The SMB Guide To Changing Business Names & SEO
Dr. Geoff Bell*, a dentist in Carlsbad, CA (you’re welcome Doc), has a problem child – his son. Things had been going well. People hadn’t been flossing (I’m looking at you, dear reader), he was ranking #1 for “Carlsbad root planing” and business was booming. Then Junior had to go get a dentistry degree and decide […]
Dr. Geoff Bell*, a dentist in Carlsbad, CA (you’re welcome Doc), has a problem child – his son. Things had been going well.
People hadn’t been flossing (I’m looking at you, dear reader), he was ranking #1 for “Carlsbad root planing” and business was booming.
Then Junior had to go get a dentistry degree and decide to join the family business. And because Junior has a bit of an ego, the decision was made to change the name from “Geoff Bell, DDS” to “Bell Family Dental”. No big deal right? Wrong.
There are plenty of complications in changing a business’ name. Many involve filling out a lot of forms to tell the government what’s going on.
Unfortunately, the United SERPs of Google does not provide much in the way of forms. And rebranding (as we call it in the biz) can be the quickest way to destroy your search engine rankings.
Perhaps a few tips in a handy list from myself and some other notable local SEO geeks are in order to avoid the SEO equivalent of root canal:
1. Don’t Do It!
As you’ll see below, there are a lot of potential SEO pitfalls to changing your name. If you can avoid doing it, you’ll sleep a lot better. But if it has to be done, keep reading.
2. Seriously. Don’t Do It!
What he said.
3. Avoid Changing Your Domain Name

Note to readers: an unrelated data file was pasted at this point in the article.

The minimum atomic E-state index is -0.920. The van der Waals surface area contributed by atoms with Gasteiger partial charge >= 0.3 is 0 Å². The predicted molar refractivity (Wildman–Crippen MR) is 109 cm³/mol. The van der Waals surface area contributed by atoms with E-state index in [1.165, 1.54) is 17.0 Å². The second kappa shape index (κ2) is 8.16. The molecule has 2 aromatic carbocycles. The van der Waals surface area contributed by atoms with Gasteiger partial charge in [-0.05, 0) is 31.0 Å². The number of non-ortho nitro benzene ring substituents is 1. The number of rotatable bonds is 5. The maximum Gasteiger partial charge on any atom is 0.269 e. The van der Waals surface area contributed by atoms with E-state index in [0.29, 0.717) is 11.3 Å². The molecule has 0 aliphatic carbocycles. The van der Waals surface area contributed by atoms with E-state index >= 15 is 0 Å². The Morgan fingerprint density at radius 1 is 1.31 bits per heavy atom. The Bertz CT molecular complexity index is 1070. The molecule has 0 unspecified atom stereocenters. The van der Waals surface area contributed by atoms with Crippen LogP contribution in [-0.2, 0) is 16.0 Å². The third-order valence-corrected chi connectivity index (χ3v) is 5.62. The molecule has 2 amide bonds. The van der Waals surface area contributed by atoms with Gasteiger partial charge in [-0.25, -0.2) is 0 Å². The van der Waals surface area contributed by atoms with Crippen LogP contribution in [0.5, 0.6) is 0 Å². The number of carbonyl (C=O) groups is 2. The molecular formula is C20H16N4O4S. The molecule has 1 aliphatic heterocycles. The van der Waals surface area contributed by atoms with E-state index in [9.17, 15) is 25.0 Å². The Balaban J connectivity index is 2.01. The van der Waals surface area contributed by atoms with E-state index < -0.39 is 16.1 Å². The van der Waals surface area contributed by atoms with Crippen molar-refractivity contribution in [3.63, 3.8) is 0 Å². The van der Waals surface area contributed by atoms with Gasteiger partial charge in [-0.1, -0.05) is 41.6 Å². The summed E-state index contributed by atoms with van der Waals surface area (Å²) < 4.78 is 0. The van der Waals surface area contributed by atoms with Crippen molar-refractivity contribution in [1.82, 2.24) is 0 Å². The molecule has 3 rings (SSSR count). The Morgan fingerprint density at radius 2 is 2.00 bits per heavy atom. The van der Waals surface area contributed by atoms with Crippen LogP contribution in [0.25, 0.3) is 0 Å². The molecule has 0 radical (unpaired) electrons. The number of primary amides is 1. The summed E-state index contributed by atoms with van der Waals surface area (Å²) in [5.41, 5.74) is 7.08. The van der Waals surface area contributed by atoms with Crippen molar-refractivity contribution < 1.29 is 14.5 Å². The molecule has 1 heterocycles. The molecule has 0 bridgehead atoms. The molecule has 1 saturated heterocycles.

Switching domains is a great way to lose a lot of search engine traffic. If you can avoid changing domains, you’ll sleep a lot better. If it has to be done, make sure you have a good URL redirection plan in place.
Do make sure you have a PR plan in place to help you get new links and social sharing signals. These can help support your search engine rankings if there is a dip after you make the switch.
Also, have a paid search or other marketing campaign in place to help make up for any lost traffic while you are working on improving the new domain’s SEO.
4. Update Your Business Contact Data – Everywhere
Google uses your business name, address and phone number (aka your “NAP”) as a key signal in its local rankings. It looks at various relevant “citation” sources of local business NAP data (e.g. yellow pages sites, local chamber of commerce sites, etc.) to algorithmically determine where a business is located, what the business does and how it should rank for various local queries.
If your NAP data is inconsistent across these different citation sources, it can cause your local rankings to drop. And don’t forget about updating your NAP data on your Google+ Local page, Bing Local and Yahoo Local profiles.
A good way to find relevant citations for your business is to do a “business name” + “phone number” and a “business name” + “address” search in Google to get an idea of the citations that Google has indexed. Checking for pre-existing listings before adding a listing with your new business name is an absolute must to prevent duplication and NAP data corruption.